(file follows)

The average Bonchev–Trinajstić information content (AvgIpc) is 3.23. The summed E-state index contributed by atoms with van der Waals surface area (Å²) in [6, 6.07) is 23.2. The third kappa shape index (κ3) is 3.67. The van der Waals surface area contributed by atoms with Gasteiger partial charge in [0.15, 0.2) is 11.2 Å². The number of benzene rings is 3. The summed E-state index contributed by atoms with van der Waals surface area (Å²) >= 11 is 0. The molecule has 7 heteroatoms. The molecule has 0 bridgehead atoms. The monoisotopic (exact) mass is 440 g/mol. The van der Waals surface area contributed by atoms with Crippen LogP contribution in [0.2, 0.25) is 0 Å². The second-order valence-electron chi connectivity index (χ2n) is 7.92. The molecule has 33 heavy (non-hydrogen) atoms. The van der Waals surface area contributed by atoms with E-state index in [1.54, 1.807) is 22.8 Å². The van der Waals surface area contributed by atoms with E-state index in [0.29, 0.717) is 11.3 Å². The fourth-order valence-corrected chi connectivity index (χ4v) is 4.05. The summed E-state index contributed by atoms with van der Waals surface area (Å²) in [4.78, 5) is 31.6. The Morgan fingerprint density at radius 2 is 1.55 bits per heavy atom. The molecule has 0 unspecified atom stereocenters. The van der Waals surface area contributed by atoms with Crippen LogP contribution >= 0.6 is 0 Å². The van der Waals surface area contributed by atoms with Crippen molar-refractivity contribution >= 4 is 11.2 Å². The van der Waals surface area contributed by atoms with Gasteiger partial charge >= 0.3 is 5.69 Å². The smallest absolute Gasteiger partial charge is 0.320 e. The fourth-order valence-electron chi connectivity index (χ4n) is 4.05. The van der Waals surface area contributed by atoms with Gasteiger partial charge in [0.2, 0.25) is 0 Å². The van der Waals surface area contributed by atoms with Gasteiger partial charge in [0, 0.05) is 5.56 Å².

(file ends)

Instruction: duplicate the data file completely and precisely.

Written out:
The average Bonchev–Trinajstić information content (AvgIpc) is 3.23. The summed E-state index contributed by atoms with van der Waals surface area (Å²) in [6, 6.07) is 23.2. The third kappa shape index (κ3) is 3.67. The van der Waals surface area contributed by atoms with Gasteiger partial charge in [0.15, 0.2) is 11.2 Å². The number of benzene rings is 3. The summed E-state index contributed by atoms with van der Waals surface area (Å²) >= 11 is 0. The molecule has 7 heteroatoms. The molecule has 0 bridgehead atoms. The monoisotopic (exact) mass is 440 g/mol. The van der Waals surface area contributed by atoms with Crippen LogP contribution in [0.2, 0.25) is 0 Å². The second-order valence-electron chi connectivity index (χ2n) is 7.92. The molecule has 33 heavy (non-hydrogen) atoms. The van der Waals surface area contributed by atoms with E-state index in [1.54, 1.807) is 22.8 Å². The van der Waals surface area contributed by atoms with E-state index in [0.29, 0.717) is 11.3 Å². The fourth-order valence-corrected chi connectivity index (χ4v) is 4.05. The summed E-state index contributed by atoms with van der Waals surface area (Å²) in [4.78, 5) is 31.6. The Morgan fingerprint density at radius 2 is 1.55 bits per heavy atom. The molecule has 0 unspecified atom stereocenters. The van der Waals surface area contributed by atoms with Crippen LogP contribution >= 0.6 is 0 Å². The van der Waals surface area contributed by atoms with Crippen molar-refractivity contribution >= 4 is 11.2 Å². The van der Waals surface area contributed by atoms with Gasteiger partial charge >= 0.3 is 5.69 Å². The smallest absolute Gasteiger partial charge is 0.320 e. The fourth-order valence-electron chi connectivity index (χ4n) is 4.05. The van der Waals surface area contributed by atoms with Gasteiger partial charge in [0.2, 0.25) is 0 Å². The van der Waals surface area contributed by atoms with Gasteiger partial charge in [0, 0.05) is 5.56 Å².